Reformed Churchmen

We are Confessional Calvinists and a Prayer Book Church-people. In 2012, we remembered the 350th anniversary of the 1662 Book of Common Prayer; also, we remembered the 450th anniversary of John Jewel's sober, scholarly, and Reformed "An Apology of the Church of England." In 2013, we remembered the publication of the "Heidelberg Catechism" and the influence of Reformed theologians in England, including Heinrich Bullinger's Decades. For 2014: Tyndale's NT translation. For 2015, John Roger, Rowland Taylor and Bishop John Hooper's martyrdom, burned at the stakes. Books of the month. December 2014: Alan Jacob's "Book of Common Prayer" at: January 2015: A.F. Pollard's "Thomas Cranmer and the English Reformation: 1489-1556" at: February 2015: Jaspar Ridley's "Thomas Cranmer" at:

Tuesday, January 13, 2015

13 Jan 1535 A.D. “No more books to be printed!” Edict from the French King, Francis 1, to the French Parliament

13 Jan 1535 A.D.  “No more books to be printed!”  Edict from the French King, Francis 1, to the French Parliament.

Dr. Rusten tells the story.

Rusten, E. Michael and Rusten, Sharon. The One Year Christian History. Carol Stream, IL: Tyndale House Publishers, 2003.  Available at:

Francis 1 had initially been tolerant of the growing Luther-phenomenon in France in the early 1520s.. After all, he had been a supporter of all things-Renaiisance, Italian artistry and buildings.

His sister, Marguerite of Angeloume, had been sympathetic to the growing Protestant cause against Romanist corruptions.  But, the Sorbonne resisted and, finally, the Parliament joined the anti-Protestant cause. Francis 1, however, occasionally helped some targeted by the Franco-Italiano-Vatican axis.

However, Francis was becoming increasingly intolerant.  Protestants by the 1520s-1530s had to walk a tightrope.

The tipping point came with the “Placards Affair.” This was too much for Francis.

A document entitled “The True Article Respecting Horrible, Great and Insuperable Abuses of the Papal Mass” was penned by Anoine Marcourt.  He had been a French ex-pat to Neuchatel, Switzerland. The document found its way to Paris.  It was plastered all over the city on 8 Oct 1534.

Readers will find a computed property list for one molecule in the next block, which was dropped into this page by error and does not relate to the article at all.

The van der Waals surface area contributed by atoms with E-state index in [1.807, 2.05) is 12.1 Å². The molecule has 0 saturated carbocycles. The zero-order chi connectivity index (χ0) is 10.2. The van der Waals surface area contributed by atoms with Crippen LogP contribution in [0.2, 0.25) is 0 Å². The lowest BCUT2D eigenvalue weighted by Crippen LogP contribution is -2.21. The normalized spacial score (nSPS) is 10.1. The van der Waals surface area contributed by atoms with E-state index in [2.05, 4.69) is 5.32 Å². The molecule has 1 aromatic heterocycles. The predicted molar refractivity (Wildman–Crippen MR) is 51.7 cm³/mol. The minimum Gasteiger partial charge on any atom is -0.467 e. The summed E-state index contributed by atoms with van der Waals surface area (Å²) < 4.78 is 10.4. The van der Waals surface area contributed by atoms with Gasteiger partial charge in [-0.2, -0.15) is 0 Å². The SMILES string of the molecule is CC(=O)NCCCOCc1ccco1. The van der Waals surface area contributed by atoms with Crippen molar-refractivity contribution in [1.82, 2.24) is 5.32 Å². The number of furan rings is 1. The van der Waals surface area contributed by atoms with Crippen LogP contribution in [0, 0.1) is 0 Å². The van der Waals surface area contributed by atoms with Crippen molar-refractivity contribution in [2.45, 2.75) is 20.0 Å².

It also was tacked to the King’s bedroom door in his castle.  He was furious. He became fiercely intolerant although Protestant literature was throughout France.

On 13 Jan 1535, Francis issued an edict to his Parliament in Paris.  There was to be no more printing of books.

In Jan. 1535, 6 Protestants were burned to death.

In June 1540, the Edict of Fountainebleau gave the Parliament control over determining heresy.

In 1542, the faculty of theology at the University of Paris issued the infamous “Index of Prohibited Books,” an action that would have a long, long, long shelf-life in Romanist behaviors of repression and deviance.

However, the toothpaste was not going back into the tube.  Books and Bibles were throughout the nation and half of the population was Protestant (later repressed with violence in subsequent years and decades, yeah, centuries).


  1. What’s the value of this story to a young person in 2014?
  2. Should we tell these stories today?  Are they repressed in some quarters?  Why aren’t TV networks telling these stories? 
  3. How was Henry VIII’s behavior, if at all, coordinated with Francis 1’s?
  4. How much of the “Placards Affair” was known in England, Germany and elsewhere?
  5. If repressed, would you flee your native land or simply acquiesce to the entrenched theologies and interests?
  6. Did Calvin dedicate anything to Francis 1?  Or, other Reformed writers?  If so, what?  If so, why?
  7. Does the rehearsal of these horror stories reverse ecumenical dialogue?
  8. Should Rome repent of the “St. Bartholomew’s Day” Massacre in 24 Oct 1572?  Should we insist on the Pope coming clean and doing an international act of public repentance for his outfit in Rome?  Should the Pope write a document of repentance, circulate it internationally, and require every parish to read the Pope’s maxima mea culpa for generational and trans-national murders?  If not, why not?  How will Jesus handle these matters at the Last Judgment? Rev.6.9ff.?


Baird, Henry M. History of the Rise of the Huguenots of France, Vol. 1. New York: Scribener, 1879. 383-4.

Schaff, Philip. History of the Christian Church, Vol. 7. New York: Scribener, 1894. 296-321.

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